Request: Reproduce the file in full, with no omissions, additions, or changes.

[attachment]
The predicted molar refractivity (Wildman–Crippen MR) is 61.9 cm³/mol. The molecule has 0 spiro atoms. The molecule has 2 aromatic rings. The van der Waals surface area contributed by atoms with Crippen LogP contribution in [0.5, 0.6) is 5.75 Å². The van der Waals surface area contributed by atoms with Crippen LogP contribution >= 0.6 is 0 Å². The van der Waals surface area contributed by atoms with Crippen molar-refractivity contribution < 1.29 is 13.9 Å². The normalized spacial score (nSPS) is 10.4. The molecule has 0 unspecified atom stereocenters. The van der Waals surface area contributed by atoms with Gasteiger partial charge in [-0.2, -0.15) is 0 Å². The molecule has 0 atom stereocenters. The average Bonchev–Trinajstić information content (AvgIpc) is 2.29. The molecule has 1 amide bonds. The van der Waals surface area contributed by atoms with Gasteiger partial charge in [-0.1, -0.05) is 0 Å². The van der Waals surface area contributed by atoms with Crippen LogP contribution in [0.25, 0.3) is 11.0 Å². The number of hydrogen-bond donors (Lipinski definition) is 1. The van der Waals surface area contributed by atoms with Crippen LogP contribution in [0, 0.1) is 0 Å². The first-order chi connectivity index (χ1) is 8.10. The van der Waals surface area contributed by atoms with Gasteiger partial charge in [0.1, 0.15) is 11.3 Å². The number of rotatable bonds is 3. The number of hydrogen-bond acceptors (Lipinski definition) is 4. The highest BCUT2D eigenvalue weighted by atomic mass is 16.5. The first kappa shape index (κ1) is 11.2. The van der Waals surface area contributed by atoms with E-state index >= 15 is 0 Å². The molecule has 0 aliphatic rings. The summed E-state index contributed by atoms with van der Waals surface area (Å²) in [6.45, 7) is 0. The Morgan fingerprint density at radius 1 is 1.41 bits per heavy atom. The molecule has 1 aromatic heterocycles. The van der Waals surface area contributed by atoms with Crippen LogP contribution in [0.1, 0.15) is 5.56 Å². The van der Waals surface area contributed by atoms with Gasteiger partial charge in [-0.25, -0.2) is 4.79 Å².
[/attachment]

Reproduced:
The predicted molar refractivity (Wildman–Crippen MR) is 61.9 cm³/mol. The molecule has 0 spiro atoms. The molecule has 2 aromatic rings. The van der Waals surface area contributed by atoms with Crippen LogP contribution in [0.5, 0.6) is 5.75 Å². The van der Waals surface area contributed by atoms with Crippen LogP contribution >= 0.6 is 0 Å². The van der Waals surface area contributed by atoms with Crippen molar-refractivity contribution < 1.29 is 13.9 Å². The normalized spacial score (nSPS) is 10.4. The molecule has 0 unspecified atom stereocenters. The van der Waals surface area contributed by atoms with Gasteiger partial charge in [-0.2, -0.15) is 0 Å². The molecule has 0 atom stereocenters. The average Bonchev–Trinajstić information content (AvgIpc) is 2.29. The molecule has 1 amide bonds. The van der Waals surface area contributed by atoms with Gasteiger partial charge in [-0.1, -0.05) is 0 Å². The van der Waals surface area contributed by atoms with Crippen LogP contribution in [0.25, 0.3) is 11.0 Å². The number of hydrogen-bond donors (Lipinski definition) is 1. The van der Waals surface area contributed by atoms with Crippen LogP contribution in [0, 0.1) is 0 Å². The first-order chi connectivity index (χ1) is 8.10. The van der Waals surface area contributed by atoms with Gasteiger partial charge in [0.1, 0.15) is 11.3 Å². The number of rotatable bonds is 3. The number of hydrogen-bond acceptors (Lipinski definition) is 4. The highest BCUT2D eigenvalue weighted by atomic mass is 16.5. The first kappa shape index (κ1) is 11.2. The van der Waals surface area contributed by atoms with E-state index >= 15 is 0 Å². The molecule has 0 aliphatic rings. The summed E-state index contributed by atoms with van der Waals surface area (Å²) in [6.45, 7) is 0. The Morgan fingerprint density at radius 1 is 1.41 bits per heavy atom. The molecule has 1 aromatic heterocycles. The van der Waals surface area contributed by atoms with Crippen LogP contribution in [0.1, 0.15) is 5.56 Å². The van der Waals surface area contributed by atoms with Gasteiger partial charge in [-0.25, -0.2) is 4.79 Å².